The whole trick is to balance the # of carbs you eat with the amount of insulin. I've been shocked since I started pumping to discover how very small adjustments in rates or ratios (.25U/ hour or .1Carb/ Unit of insulin) will make a clear difference in post-food bg. I haven't really had any medical advice in "fine-tuning" things but I also suspect that Brian's point is that it's easier to determine how accurate your rates are if you take smaller "doses" of carbohydrates? If you think your ratio is 10-1 and you eat 80 carbs and it's really 8-1, you are pretty much guaranteed to run a bit high, as there won't be enough insulin. you get the same result if you eat 24G of carbs but the amount you're off may be less and it may be easier to figure as you don't have units of leftover insulin floating around, etc.

Have a great time at DAFNE and I hope that it helps you make progress!

I agree.
It's true that the less (insulin/carbs) you take, the less you mistake.
But it's true too that (for someone) it's possible to eat carbs and dose and find the right bolus type to cover even "big" carbs.
They say "your diabetes may vary": there's hope and space for everyone ;-)

I did a DAFNE course here in NZ a couple of years ago. It is well worth doing. As others have mentioned it is an intense carb counting course but it also includes a lot of information on how other factors can complicate your dosage requirements. eg illness, exercise, slow release foods such as Pizza, hormonal factors if you are a woman and the amount of insulin you have on board at any given time.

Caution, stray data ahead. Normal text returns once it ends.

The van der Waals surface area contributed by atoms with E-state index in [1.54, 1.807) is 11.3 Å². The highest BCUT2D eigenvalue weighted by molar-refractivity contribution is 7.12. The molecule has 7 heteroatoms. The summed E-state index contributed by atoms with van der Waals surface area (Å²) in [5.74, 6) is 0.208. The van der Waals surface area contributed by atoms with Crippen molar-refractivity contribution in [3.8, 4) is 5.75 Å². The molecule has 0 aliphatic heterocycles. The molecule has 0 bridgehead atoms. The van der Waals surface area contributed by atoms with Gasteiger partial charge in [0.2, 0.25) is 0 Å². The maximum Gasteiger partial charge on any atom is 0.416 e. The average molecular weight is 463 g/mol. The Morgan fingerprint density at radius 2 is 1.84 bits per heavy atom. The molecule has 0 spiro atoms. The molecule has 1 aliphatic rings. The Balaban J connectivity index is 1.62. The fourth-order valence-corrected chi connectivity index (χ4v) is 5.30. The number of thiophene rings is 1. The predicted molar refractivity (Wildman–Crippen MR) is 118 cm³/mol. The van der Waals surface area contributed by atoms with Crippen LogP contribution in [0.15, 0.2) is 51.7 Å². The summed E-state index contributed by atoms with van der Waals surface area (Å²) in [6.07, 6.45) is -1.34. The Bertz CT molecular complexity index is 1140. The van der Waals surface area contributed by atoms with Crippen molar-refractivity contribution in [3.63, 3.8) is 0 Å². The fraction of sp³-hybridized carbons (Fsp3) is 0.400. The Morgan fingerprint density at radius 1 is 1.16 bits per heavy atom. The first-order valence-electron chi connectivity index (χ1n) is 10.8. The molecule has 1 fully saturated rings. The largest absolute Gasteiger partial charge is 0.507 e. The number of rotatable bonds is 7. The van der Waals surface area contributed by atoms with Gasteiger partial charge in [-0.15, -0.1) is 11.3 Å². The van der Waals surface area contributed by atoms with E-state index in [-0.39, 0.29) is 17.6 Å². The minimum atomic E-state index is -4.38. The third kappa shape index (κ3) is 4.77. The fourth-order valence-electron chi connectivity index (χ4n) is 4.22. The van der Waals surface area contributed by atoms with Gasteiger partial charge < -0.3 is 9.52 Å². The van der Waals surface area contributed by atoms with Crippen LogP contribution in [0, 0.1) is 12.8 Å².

It is promoted as a " you can eat anything you want as long as you bolus for it " course but I would also agree that eating a low carb high fat will do a lot to keep your numbers under control.

Regards,
Bruce

I did the Dafne course 2 years ago. Here's what I liked about it:

It's well-organized and comprehensive. We had people in the course who'd had diabetes for 30 years and people who were diagnosed three months ago, and all of us learnt something new.

It isn't just about food. We also covered some of the many other things that can affect your blood sugar. So on one day we had a practical session testing out the impact of exercise. Another day there was a ladies-only session where conception/pregnancy issues were covered. I kept hinting we should also have an alcohol session but sadly that chapter was strictly theory only!

It was a safe, confidential, supportive environment. Before going on the course, I hadn't had contact with any other T1s. But the first day, sitting around the table for lunch, we all got out our testing kit and pens/vials and I felt so liberated.

I was the only one on my course who was low-carbing. The good thing is, Dafne doesn't preach. Having heard horror stories about dietitians pushing high-carb diets, I'd gone in prepared to defend my heretical low-carb ways. This turned out to be unnecessary as Dafne doesn't tell you what you should eat. It just gives you the tools to make choices.

I agree with the insulin taken related to the carbs eaten. I have gone to a very low carb diet. that is not to say that I do not eat carbs, but reduced significantly the amount of carbs that I must count each day. In doing so, I have lowered my A1-c, insulin use, and improved my site life, and generally feel a lot better. Anything that one can learn to improve the relationship with insulin and carbs is worth the effort.

Good luck and enjoy the class. I think you will learn from it, and put it to good use when you go to France. I have been to France twice, and the last time I was there was a few months before being diagnosed. That is probably why I slept every chance I had; I was on a carb overload, and didn't know it.

Enjoy!

Brian Wittman